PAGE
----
News and articles
FSM is involved in campaigns that raise many issues in the public arena. We will endeavor to keep a good record and to respond appropriately to the relevant parties.
Here in 'News', we will keep our Friends informed of what is going on in the general and professional media, including articles, interviews and events related to activities of the FSM or that mention our activities. many of the articles referred, appear in journals for which access may be limited to subscribers or to university students and personnel. We would appreciate your alerting us to events we might not be aware of.
The items on this page will be subsequently placed in 'archives'. 'News' items of this page will be progressively be placed in the 'archives'.
The following articles have appeared in the media this week:
ABC under fire over deal with vitamin giant Swisse Wellness: The ABC has come under fire for signing a sponsorship deal with Swisse Wellness that will help the vitamin giant promote its products throughout the Asia-Pacific.
The dodgy academic journals publishing anti-vaxxers and other 'crappy science': Fraudsters operating largely from India and other parts of Asia have been posing as academic publishers, charging academics thousands of dollars to publish research in their bogus journals.
Eight slogans that quacks love to use: if you hear these, find a proper doctor: Quacks are everywhere, and unfortunately conventional medicine has its fair share of charlatans as well. This article discusses eight ploys that are more often used in alternative than in mainstream medicine.
Anti-fluoride group air controversial TV ads: Anti-fluoride group Fluoride-Free NZ used crowdfunding to fund four primetime advertising spots for a controversial national ad campaign with claims scientists call misleading.
A marketplace flooded with dubious products: Harvey: Dr Harvey has slammed “dubious products” and highlighted common fallacies among people who use complementary and alternative medicines, in accepting a significant science award.
Poking holes in acupuncture:There is no place for acupuncture in medicine, and decades of research and thousands of studies are more than enough to conclude that acupuncture doesn’t work, says Friends of Science in Medicine.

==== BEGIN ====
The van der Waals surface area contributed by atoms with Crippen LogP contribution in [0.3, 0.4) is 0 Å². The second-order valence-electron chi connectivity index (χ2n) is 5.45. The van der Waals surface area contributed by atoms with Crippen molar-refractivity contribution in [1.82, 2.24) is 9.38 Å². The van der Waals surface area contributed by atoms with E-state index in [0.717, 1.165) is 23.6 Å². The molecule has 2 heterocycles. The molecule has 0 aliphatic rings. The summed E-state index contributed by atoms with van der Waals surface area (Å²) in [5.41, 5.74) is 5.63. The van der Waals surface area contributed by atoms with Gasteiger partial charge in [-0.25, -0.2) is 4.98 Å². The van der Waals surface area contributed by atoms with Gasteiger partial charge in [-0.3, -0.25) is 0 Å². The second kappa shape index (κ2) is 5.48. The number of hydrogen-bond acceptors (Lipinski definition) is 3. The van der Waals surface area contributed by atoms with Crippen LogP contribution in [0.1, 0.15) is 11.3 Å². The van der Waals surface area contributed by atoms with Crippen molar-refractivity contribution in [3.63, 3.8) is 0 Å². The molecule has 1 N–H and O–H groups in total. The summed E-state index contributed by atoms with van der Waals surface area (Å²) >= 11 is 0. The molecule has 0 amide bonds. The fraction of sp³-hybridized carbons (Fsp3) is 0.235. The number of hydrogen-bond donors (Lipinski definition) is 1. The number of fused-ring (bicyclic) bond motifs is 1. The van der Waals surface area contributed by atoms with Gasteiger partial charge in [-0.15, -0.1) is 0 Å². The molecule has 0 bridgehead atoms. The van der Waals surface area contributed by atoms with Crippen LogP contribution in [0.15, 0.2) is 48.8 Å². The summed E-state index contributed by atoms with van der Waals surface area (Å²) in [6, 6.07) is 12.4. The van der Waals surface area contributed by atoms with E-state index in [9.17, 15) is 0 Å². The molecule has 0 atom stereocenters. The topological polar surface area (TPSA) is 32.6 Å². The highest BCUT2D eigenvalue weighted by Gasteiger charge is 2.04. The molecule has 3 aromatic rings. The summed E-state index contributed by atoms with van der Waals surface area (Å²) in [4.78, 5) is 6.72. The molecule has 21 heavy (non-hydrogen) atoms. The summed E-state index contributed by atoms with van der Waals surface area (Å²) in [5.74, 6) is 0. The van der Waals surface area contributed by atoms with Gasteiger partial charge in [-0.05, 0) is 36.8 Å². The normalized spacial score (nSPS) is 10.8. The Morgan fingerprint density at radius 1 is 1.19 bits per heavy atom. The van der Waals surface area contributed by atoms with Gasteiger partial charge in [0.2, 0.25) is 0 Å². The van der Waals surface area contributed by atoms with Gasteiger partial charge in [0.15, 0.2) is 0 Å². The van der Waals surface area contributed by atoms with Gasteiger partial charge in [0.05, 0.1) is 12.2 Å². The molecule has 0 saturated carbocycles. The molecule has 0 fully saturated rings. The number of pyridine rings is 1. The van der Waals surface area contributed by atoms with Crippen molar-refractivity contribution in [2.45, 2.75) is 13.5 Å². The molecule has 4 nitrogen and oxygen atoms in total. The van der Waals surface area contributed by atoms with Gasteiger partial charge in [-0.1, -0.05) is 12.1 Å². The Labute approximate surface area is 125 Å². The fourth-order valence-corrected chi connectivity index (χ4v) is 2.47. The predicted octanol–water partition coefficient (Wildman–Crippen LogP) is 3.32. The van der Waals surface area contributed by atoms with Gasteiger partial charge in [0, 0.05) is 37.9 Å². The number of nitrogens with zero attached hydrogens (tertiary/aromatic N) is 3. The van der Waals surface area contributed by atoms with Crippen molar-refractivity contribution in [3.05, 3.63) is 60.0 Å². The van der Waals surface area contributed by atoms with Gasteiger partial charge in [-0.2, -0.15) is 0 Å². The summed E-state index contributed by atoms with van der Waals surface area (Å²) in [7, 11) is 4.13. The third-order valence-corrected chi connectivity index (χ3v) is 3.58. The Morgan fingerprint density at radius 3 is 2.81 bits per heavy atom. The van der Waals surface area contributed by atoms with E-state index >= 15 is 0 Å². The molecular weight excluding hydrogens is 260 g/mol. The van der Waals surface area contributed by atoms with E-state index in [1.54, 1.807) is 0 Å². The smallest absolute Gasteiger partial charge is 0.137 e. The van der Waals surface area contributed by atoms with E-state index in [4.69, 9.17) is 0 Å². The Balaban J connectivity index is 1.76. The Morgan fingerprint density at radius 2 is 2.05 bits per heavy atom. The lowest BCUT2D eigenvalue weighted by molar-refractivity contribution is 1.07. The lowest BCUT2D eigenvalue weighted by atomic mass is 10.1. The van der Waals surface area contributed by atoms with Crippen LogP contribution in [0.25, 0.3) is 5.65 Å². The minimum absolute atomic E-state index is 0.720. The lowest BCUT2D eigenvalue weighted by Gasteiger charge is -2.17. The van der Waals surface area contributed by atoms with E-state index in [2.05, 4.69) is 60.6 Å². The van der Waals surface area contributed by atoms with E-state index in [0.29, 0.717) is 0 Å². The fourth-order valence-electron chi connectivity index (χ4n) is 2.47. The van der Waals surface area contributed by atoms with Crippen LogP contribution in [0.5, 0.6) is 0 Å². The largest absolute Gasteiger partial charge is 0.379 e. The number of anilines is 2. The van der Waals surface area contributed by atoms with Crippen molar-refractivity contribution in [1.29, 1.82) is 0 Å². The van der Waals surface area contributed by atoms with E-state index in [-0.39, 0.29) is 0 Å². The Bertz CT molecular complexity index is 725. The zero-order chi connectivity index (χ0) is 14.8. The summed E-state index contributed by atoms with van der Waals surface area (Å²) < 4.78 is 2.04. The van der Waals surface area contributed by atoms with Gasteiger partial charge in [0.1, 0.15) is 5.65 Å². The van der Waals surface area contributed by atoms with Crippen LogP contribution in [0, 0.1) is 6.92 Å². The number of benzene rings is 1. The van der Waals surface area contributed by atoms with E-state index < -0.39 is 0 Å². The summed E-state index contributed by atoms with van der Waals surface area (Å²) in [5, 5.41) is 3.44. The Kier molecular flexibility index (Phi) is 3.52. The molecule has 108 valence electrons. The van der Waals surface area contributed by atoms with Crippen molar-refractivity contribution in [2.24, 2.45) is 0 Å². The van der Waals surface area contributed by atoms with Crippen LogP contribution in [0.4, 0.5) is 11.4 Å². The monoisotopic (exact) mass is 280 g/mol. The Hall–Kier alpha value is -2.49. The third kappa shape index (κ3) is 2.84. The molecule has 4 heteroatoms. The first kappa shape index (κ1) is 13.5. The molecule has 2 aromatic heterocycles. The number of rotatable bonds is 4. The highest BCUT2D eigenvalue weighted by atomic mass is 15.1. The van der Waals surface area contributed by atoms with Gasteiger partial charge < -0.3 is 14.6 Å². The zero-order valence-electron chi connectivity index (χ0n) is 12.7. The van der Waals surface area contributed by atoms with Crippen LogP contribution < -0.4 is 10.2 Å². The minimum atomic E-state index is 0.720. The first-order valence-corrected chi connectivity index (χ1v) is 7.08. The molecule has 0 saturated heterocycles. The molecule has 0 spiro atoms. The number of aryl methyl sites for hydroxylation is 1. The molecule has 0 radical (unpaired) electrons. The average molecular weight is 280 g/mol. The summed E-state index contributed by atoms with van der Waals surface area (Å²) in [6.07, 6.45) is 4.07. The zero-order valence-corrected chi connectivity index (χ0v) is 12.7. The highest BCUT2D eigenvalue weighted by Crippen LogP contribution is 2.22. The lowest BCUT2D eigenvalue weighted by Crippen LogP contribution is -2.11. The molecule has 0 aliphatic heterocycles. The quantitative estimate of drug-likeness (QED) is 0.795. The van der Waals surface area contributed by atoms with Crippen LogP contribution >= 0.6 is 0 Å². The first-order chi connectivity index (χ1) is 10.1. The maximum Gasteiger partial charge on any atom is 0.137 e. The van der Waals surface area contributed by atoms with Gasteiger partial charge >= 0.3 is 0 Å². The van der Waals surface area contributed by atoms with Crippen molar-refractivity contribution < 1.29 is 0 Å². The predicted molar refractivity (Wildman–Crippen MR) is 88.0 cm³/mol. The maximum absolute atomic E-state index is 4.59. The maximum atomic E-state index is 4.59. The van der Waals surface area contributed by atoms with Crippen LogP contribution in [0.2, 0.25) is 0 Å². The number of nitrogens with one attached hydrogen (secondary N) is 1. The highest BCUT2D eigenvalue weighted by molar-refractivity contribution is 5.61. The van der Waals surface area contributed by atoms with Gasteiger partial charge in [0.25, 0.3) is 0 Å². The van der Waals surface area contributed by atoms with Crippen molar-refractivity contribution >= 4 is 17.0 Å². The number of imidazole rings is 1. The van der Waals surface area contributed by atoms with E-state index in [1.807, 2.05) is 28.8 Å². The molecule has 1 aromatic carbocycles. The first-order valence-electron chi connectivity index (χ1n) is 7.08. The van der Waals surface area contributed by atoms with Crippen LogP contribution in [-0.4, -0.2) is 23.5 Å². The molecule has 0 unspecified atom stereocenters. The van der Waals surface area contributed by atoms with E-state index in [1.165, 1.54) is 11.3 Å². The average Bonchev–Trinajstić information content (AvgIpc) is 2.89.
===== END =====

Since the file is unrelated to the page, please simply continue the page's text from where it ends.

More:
Chinese herbal medicines for the symptoms of the menopause? Probably not!: A Cochrane review found insufficient evidence that Chinese herbal medicines were any more or less effective than placebo or hormone therapy for the relief of vasomotor symptoms. Of concern was that primary studies failed to mention adverse effects.
ANZAAS medal for Ken Harvey: FSM Executive Member Dr Ken Harvey, has been awarded the 2016 ANZAAS Medal. The medal is awarded annually for services for the advancement of science or administration and organisation of scientific activities, or the teaching of science throughout Australia and New Zealand and in contributions to science which lie beyond normal professional activities. Previous winners of the medal include Sir Gus Nossal, Sir Mark Oliphant and Harry Messel.
Shop around for pharmacy discounts, Checkout advises: A The Checkout piece slamming pharmacy for selling complementary medicines has offered suggestions for saving money that may actually cost consumers more.
Calgary man's $2.32 million lawsuit claims chiropractic treatment for a sore back caused strokes, blindness: chiropractic "manipulative therapy" involving a patients spine may have triggered a series of strokes and caused permanent vision loss.
Science or snake oil? Do the enduring Hydroxycut weight-loss products work?: Despite several safety recalls of this brand of dietary weight-loss supplements over the past decade, “Hydroxycut” still continues to sell, despite its main ingredients and supposed related efficacy changing all the time. However, is improbable that it provides any efficacy beyond a reduced-calorie diet.
The current cupping craze: US Olympic athletes currently seem to be so fond of is dry cupping.
Alarm raised over men’s hormone clinic: A new clinic promising and weight loss and increased libido for men through testosterone “restoration” has medical experts alarmed.
Will chiropractors listen to stakeholder forum? Chiropractors have sought and gained the right to call themselves “doctor” and some aggressively promote themselves as alternative primary health care practitioners. However, significant elements of the profession have refused to accept regulatory measures that protect patients of other registered health professionals.